Despite growing interest in the second-victim phenomenon and greater awareness of its consequences, there has not been a meta-analysis quantifying the negative impact of adverse events on providers involved in adverse events. This study systematically reviewed the types and prevalence of psychological and psychosomatic symptoms among second victims.
We conducted a systematic review of nine electronic databases up to February 2017, without restrictions to publication date or language, examining also additional sources (e.g., gray literature, volumes of journals). Two reviewers performed the search, selection process, quality assessment, data extraction, and synthesis. We resolved disagreements by consensus and/or involving a third reviewer. Quantitative studies on the prevalence of psychological and psychosomatic symptoms of second victims were eligible for inclusion. We used random effects modeling to calculate the overall prevalence rates and the I2 statistic.
Of 7210 records retrieved, 98 potentially relevant studies were identified. Full-text evaluation led to a final selection of 18 studies, based on the reports of 11,649 healthcare providers involved in adverse events. The most prevalent symptoms were troubling memories (81%, 95% confidence interval [CI] = 46–95), anxiety/concern (76%, 95% CI = 33–95), anger toward themselves (75%, 95% CI = 59–86), regret/remorse (72%, 95% CI = 62–81), distress (70%, 95% CI = 60–79), fear of future errors (56%, 95% CI = 34–75), embarrassment (52%, 95% CI = 31–72), guilt (51%, 95% CI = 41–62), and sleeping difficulties (35%, 95% CI = 22–51).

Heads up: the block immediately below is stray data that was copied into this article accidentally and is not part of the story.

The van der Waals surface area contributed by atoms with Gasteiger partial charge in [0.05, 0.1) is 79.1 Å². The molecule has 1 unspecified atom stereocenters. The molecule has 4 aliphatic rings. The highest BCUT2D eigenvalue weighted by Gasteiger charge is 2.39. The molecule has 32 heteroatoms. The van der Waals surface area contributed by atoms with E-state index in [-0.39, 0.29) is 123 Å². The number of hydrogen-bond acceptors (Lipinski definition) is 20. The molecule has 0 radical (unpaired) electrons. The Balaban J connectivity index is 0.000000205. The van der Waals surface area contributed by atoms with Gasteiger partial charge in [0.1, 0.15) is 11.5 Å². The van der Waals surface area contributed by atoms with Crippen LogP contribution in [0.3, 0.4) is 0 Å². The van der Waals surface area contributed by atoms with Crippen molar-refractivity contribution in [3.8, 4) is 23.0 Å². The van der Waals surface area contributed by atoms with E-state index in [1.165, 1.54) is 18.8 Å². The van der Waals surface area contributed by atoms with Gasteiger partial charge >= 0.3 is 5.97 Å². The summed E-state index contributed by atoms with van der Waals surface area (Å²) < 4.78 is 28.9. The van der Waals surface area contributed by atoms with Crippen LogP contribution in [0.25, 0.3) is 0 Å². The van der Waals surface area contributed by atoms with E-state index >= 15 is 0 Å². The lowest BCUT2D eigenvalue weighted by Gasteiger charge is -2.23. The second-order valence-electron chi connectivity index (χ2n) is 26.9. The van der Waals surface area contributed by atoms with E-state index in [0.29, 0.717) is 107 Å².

Second victims report a high prevalence and wide range of psychological symptoms. More than two-thirds of providers reported troubling memories, anxiety, anger, remorse, and distress. Preventive and therapeutic programs should aim to decrease second victims' emotional distress.
From the *Section of Clinical Psychology, Department of Neuroscience, Biomedicine and Movement Sciences, University of Verona, Verona, Italy;
†Department of Health Policy and Management, Johns Hopkins Bloomberg School of Public Health, Baltimore, Maryland;
‡Section of Hygiene and Preventive Medicine, Department of Diagnostic and Public Health, University of Verona;
§WHO Collaborating Centre for Research and Training in Mental Health and Service Evaluation, Section of Psychiatry, University of Verona, and
∥Cochrane Global Mental Health, University of Verona, Verona, Italy.
Correspondence: Michela Rimondini, PhD, Section of Clinical Psychology, Department of Neurosciences, Biomedicine and Movement Sciences, University of Verona. Policlinico G.B. Rossi, Piazzale L.A. Scuro 10, 37134 Verona, Italy (e-mail: firstname.lastname@example.org).
The authors disclose no conflict of interest.
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